You probably have your own dream celebrity, someone you’d like to have lunch with and chat. One of mine is Gloria Steinem. What a treat to hear her speak at the University of Redlands last week. The talk was held in a building called The Chapel, which seated 1500, and it was packed. Bill came with me. I’d bought two tickets, expecting a gal pal to join me, but he wanted to see Gloria. I love that guy.
Before the festivities began, I handed the event’s organizer, Denise Davis (thank you, Denise!), a gift-wrapped package for Gloria: a copy of each of my books, as well as a letter of gratitude, which contained an offer to buy her lunch if she’s ever in town again. Even if that never happens, wouldn’t it be a thrill if she visited our website and said hello? My letter included a printout of the front page of AnyShinyThing.com, which as you know, features her quote about aging.
To be defiant about age may be better than despair – it’s energizing – but it is not progress. Actually, after fifty, aging can become an exciting new period; it is another country.”
Gloria is charming to listen to. She’s funny, self-deprecating, wry, and joyful. In fact, she said we’re making significant progress, but, regrettably, we’re only halfway through the struggle for equality, and it would take another fifty years. She said the same people who, 40 years ago, were saying feminism wasn’t necessary are saying it now. She said “Gender is made up. Race is made up. We’re beginning to see beyond it. It’s very exciting.” No offense, but she called religion (as opposed to spirituality), “politics in the sky.” She also told us a grave statistic about domestic violence:
Since the attacks of Sept. 11, 2001, more American women have been killed by their husbands or boyfriends than all of the Americans who died in the terrorist attacks and in the wars in Afghanistan and Iraq.”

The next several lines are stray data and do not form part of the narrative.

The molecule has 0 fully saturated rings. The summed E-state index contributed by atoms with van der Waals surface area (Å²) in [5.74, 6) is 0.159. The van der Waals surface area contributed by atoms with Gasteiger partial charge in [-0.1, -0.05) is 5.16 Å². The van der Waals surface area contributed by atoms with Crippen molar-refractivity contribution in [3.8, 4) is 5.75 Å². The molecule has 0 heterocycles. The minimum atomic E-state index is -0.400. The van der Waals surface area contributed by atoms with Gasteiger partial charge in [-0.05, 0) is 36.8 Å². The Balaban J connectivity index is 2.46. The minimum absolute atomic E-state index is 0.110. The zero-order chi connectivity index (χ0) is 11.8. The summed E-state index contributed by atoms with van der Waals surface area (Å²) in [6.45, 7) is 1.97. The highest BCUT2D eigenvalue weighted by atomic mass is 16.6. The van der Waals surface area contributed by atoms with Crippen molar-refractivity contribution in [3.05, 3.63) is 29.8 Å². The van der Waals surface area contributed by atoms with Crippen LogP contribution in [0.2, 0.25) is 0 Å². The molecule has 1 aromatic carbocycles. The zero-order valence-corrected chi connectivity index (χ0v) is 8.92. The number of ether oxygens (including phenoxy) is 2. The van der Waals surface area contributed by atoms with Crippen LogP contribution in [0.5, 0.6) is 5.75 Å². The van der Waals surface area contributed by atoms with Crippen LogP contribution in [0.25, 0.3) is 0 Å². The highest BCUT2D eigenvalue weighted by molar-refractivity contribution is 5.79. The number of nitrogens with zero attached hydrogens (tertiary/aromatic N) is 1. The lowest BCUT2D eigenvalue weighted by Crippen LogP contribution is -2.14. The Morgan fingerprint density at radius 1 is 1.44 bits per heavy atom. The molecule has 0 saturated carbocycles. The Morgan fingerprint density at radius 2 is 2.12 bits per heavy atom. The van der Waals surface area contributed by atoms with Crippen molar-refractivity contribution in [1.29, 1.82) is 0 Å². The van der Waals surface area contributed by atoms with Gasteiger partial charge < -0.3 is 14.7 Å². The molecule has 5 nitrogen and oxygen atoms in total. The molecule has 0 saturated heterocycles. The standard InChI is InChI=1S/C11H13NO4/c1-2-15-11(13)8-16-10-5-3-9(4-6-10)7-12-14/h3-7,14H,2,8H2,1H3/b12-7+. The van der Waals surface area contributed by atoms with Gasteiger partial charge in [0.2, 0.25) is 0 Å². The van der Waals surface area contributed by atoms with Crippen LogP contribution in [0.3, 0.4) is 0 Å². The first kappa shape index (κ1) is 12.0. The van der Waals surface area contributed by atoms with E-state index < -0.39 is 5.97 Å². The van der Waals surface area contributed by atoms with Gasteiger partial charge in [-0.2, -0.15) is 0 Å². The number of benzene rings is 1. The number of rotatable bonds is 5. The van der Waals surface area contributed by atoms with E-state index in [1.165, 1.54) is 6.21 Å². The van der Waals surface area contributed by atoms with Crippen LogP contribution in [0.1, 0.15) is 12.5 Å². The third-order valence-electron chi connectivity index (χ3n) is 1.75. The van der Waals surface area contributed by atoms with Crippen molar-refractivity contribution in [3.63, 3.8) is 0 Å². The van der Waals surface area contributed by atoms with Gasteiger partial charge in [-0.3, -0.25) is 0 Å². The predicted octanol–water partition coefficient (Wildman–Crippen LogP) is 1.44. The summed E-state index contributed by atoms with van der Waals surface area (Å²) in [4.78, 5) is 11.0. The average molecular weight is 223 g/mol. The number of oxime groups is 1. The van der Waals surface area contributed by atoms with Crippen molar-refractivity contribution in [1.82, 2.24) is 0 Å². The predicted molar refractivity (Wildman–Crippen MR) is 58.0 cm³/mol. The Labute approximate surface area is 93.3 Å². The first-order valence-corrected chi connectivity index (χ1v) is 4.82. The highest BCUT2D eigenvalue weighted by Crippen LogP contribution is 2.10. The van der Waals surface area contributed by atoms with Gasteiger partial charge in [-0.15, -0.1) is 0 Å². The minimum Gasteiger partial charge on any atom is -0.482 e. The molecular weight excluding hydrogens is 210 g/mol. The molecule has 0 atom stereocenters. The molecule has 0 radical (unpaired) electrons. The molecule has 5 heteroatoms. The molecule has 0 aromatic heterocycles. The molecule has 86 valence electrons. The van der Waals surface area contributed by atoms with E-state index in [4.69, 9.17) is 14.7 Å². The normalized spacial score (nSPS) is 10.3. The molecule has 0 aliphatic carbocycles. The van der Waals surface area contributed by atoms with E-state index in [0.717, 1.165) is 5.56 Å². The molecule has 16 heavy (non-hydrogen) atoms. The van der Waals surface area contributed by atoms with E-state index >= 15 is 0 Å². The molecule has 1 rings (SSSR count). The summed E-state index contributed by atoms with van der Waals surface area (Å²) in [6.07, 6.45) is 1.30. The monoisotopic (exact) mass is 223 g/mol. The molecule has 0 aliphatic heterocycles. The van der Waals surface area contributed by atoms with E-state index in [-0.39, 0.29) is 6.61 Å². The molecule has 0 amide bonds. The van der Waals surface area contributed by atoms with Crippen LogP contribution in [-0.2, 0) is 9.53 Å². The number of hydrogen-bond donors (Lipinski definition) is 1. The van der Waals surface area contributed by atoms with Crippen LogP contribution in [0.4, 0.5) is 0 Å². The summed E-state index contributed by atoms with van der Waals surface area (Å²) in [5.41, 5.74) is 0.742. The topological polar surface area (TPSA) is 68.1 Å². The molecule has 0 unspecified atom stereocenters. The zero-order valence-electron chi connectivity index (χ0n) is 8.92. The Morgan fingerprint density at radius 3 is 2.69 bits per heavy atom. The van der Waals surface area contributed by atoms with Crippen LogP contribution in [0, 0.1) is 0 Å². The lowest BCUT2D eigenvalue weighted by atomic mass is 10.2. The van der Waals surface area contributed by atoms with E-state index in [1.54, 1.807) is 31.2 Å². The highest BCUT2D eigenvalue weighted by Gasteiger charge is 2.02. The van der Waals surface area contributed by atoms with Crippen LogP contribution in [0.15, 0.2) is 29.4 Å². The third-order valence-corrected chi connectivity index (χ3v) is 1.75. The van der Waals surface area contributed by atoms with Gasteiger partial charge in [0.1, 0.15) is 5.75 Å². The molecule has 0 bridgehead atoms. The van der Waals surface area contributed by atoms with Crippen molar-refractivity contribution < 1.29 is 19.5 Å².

If I ever got to speak to her in person, here are some of the questions I’d like to ask:
- From your vantage point, at your age and having traveled extensively both geographically and across the human landscape, what bit of wisdom do you now know that might change our thinking about humanity? (I know; I don’t ask for much, do I? But she has to have been sitting alone in her hotel room some evening, staring out the window and thinking, “Jesus, I just never knew. And probably nobody else does, either.”)
- Who in your everyday life inspires you to get out of bed and keep going?
- Do you ever just want to hang it up and sit on the patio, reading trashy paperbacks? Maybe invite Hillary to come over for popcorn, wine, and the BHG channel?
Bill and I left the talk when the Q&A started. As we walked outside and passed an open door with a view of the stage, I stopped. “Look, Bill. Can you believe it? There she is.” Gloria Steinem, 80 years old, leaning into the podium, lit to gold by her beautiful surroundings and the joyful reception of the crowd, still entranced by her presence. I wanted to take a picture, but that would never have captured the emotions I was feeling. They almost overwhelmed me: affection for her; nostalgia for my youth and the sixties; remembering those sometimes heady, sometimes awkward, but always earnest early days of the Movement; and heartache for the time when I, a sad teenager, felt a little more hopeful about my future, thanks to Gloria Steinem and feminism. All of that was projected onto this slight figure at the podium. I hope I never forget that moment, standing there in the dark of a warm summer night, watching a legendary heroine hold forth.
To read more about Gloria’s talk, click here.